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About the Tribe
THE SNAKE INDIANS
The appellation by which this nation is distinguished is derived from the Crows but from what reason I have never been able to determine They call themselves Sho-sho-nies but during an acquaintance of nine years during which time I made further progress in their language than any white man had done before me I never saw one of the nation who could give me either the derivation or definition of the word Sho sho nie - Their country comprises all the regions drained by the head branches of Green and Bear rivers and the East and Southern head branches of Snake River They are kind and hospitable to whites thankful for favors indignant at injuries and but little addicted to theft in their large villages I have seldom heard them accused of inhospitality on the contrary I have found it to be a general feature of their character to divide the last morsel of food with the hungry stranger let their means be what it might for obtaining the next meal The Snakes and in fact most of the Rocky Mountain Indians believe in a supreme Deity who resides in the Sun and in infernal Deities residing in the Moon and Stars but all subject to the Supreme control of the one residing in the Sun - They believe that the Spirits of the departed are permitted to watch over the actions of the living and every warrior is protected by a pecular guardian Angel in all his actions so long as he obeys his rules a violation of which subjects the offender to misfortunes and disasters during the displeasure of the offended Deity. Their Prophets Jugglers or Medicine Men are supposed to be guided by Dieties diffring from the others insomuch as he is continually attended upon the devotee from birth gradually instilling into his mind the mysteries of his profession which cannot be transmitted from one mortal to another. The prophet or juggler converses freely with his supernatural director who guides him up from childhood in his manner of eating drinking and smoking particularly the latter for every Prophet has a different mode of handling filling lighting and smoking the big Pipe - Such as profound silence in the circle whilst the pipe is lighting the pipe turned round three times in the direction of the sun by the next person on the right previous to giving it to him or smoking with the feet uncovered Some cannot smoke in the presence of a female or a dog and a hundred other movements equally vague and superstitious which would be too tedious to mention here. A plurality of wives is very common among the Snakes and the marriage contract is dissolved only by the consent of the husband after which the wife is at liberty to marry again Prostitution among the women is very rare and fornication whilst living with the husband is punished with the utmost severity The women perform all the labor about the lodge except the care of the horses. They are cheerful and affectionate to their husbands remarkably fond and careful of their children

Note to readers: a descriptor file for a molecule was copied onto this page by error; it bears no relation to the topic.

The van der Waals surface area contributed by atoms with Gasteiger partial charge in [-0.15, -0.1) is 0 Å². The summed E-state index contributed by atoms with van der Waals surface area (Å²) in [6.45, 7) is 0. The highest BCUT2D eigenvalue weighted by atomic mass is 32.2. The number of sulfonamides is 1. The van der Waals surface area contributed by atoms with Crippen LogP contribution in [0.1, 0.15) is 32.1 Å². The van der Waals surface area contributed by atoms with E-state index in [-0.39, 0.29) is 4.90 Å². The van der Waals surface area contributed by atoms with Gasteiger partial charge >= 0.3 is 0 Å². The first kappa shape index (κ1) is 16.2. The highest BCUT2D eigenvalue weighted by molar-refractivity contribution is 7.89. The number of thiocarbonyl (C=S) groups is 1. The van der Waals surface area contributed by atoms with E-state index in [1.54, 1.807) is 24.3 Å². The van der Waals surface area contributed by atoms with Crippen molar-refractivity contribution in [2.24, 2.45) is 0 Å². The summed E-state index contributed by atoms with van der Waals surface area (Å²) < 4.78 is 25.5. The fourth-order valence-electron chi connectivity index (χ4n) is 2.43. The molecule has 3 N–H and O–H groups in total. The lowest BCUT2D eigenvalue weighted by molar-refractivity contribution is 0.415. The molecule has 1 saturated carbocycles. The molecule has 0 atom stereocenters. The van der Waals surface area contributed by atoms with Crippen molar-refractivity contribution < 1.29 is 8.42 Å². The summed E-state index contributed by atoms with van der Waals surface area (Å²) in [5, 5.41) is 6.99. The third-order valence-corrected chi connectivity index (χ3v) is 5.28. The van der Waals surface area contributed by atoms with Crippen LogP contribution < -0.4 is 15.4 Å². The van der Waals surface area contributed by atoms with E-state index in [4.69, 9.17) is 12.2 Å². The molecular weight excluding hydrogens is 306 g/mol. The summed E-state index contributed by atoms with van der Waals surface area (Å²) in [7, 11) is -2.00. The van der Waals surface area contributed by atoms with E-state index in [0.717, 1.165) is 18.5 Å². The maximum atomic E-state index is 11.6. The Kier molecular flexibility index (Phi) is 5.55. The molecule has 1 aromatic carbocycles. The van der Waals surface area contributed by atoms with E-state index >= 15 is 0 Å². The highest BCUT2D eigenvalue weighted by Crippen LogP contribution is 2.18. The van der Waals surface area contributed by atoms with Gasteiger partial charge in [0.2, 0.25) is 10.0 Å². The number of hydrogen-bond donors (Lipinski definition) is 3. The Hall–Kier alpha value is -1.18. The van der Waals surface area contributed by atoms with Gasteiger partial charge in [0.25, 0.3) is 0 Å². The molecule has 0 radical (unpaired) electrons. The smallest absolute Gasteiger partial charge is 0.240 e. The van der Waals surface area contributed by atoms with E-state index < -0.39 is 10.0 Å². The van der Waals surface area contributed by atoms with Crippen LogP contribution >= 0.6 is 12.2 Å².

The Government is a Democracy deeds of valor promotes the Chief to the highest points attainable from which he is at any time liable to fall for misdemeanor in office: their population amts. to between 5 and 6,000 about half of which live in large Villages and range among the Buffaloe: the remainder live in small detached companies comprising of from 2 to 10 families who subsist upon roots fish seeds and berries They have but few horses and are much addicted to thieving from their manner of living they have received the appellation of "Root Diggers -they rove about in the mountains in order to seclude themselves from their warlike enemies the Blackfeet - their arrows are pointed with quartz or obsideon which they dip in poison extracted from the fangs of the rattle snake and prepared with antelopes liver these they use in hunting and war and however slight the wound may be that is inflicted by one of them - death is almost inevitable but the flesh of animals killed by these arrows is not injured for eating - The Snakes who live upon Buffaloe and live in large villages seldom use poison upon their arrows either in hunting or war - They are well armed with fusees and well supplied with horses they seldom stop more than 8 or 10 dys in one place which prevents the accumulation of filth which is so common among Indians that are Stationary. their lodges are spacious neatly made of dressed Buffaloe skins, sewed to gether and set upon 11 or 13 long smooth poles to each lodge which are dragged along for that purpose. In the winter of 1842 the principal Chief of the Snakes died in an appoplectic fit and on the following year his brother died but from what disease I could not learn. These being the two principal pillars that upheld the nation the loss of them was and is to this day deeply deplored - immediately after the death of the latter the tribe scattered in smaller villages over the country in consequence of having no chief who could control and keep them together - their ancient warlike spirit seemed to be buried with their leaders and they are fast falling into degradation, without a head the body is of little use.
Traditionally, the Northern Paiute traded with surrounding tribes. The bands in eastern Oregon traded with the tribes to the north, who by 1730 had acquired the horse. In the mid-18th century, some bands developed a horse culture and split off to become the Bannock tribe. The horse gave the tribe a greater range, from Oregon to northern Nevada, southern Idaho,  and western Wyoming. They forayed from there on the Bannock Trail to Montana and Canada to hunt buffalo.